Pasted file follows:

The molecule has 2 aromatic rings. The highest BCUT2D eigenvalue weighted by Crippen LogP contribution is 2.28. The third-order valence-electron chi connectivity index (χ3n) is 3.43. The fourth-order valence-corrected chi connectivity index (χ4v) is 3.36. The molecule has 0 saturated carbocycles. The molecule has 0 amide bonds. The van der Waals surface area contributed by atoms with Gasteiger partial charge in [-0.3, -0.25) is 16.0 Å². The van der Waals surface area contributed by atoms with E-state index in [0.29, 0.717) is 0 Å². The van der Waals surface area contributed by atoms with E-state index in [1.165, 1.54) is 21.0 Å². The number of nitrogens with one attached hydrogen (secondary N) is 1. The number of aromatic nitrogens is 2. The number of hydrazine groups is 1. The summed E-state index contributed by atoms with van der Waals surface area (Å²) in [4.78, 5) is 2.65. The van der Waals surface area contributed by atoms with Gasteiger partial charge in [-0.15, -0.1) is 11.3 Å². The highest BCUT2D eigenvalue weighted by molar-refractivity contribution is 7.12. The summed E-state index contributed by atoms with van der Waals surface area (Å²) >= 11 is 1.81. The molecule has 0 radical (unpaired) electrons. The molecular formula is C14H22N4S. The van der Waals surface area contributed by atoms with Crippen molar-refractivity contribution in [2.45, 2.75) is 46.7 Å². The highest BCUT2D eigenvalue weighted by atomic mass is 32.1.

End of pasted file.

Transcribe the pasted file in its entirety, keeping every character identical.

The molecule has 2 aromatic rings. The highest BCUT2D eigenvalue weighted by Crippen LogP contribution is 2.28. The third-order valence-electron chi connectivity index (χ3n) is 3.43. The fourth-order valence-corrected chi connectivity index (χ4v) is 3.36. The molecule has 0 saturated carbocycles. The molecule has 0 amide bonds. The van der Waals surface area contributed by atoms with Gasteiger partial charge in [-0.3, -0.25) is 16.0 Å². The van der Waals surface area contributed by atoms with E-state index in [0.29, 0.717) is 0 Å². The van der Waals surface area contributed by atoms with E-state index in [1.165, 1.54) is 21.0 Å². The number of nitrogens with one attached hydrogen (secondary N) is 1. The number of aromatic nitrogens is 2. The number of hydrazine groups is 1. The summed E-state index contributed by atoms with van der Waals surface area (Å²) in [4.78, 5) is 2.65. The van der Waals surface area contributed by atoms with Gasteiger partial charge in [-0.15, -0.1) is 11.3 Å². The highest BCUT2D eigenvalue weighted by molar-refractivity contribution is 7.12. The summed E-state index contributed by atoms with van der Waals surface area (Å²) >= 11 is 1.81. The molecule has 0 radical (unpaired) electrons. The molecular formula is C14H22N4S. The van der Waals surface area contributed by atoms with Crippen molar-refractivity contribution in [2.45, 2.75) is 46.7 Å². The highest BCUT2D eigenvalue weighted by atomic mass is 32.1.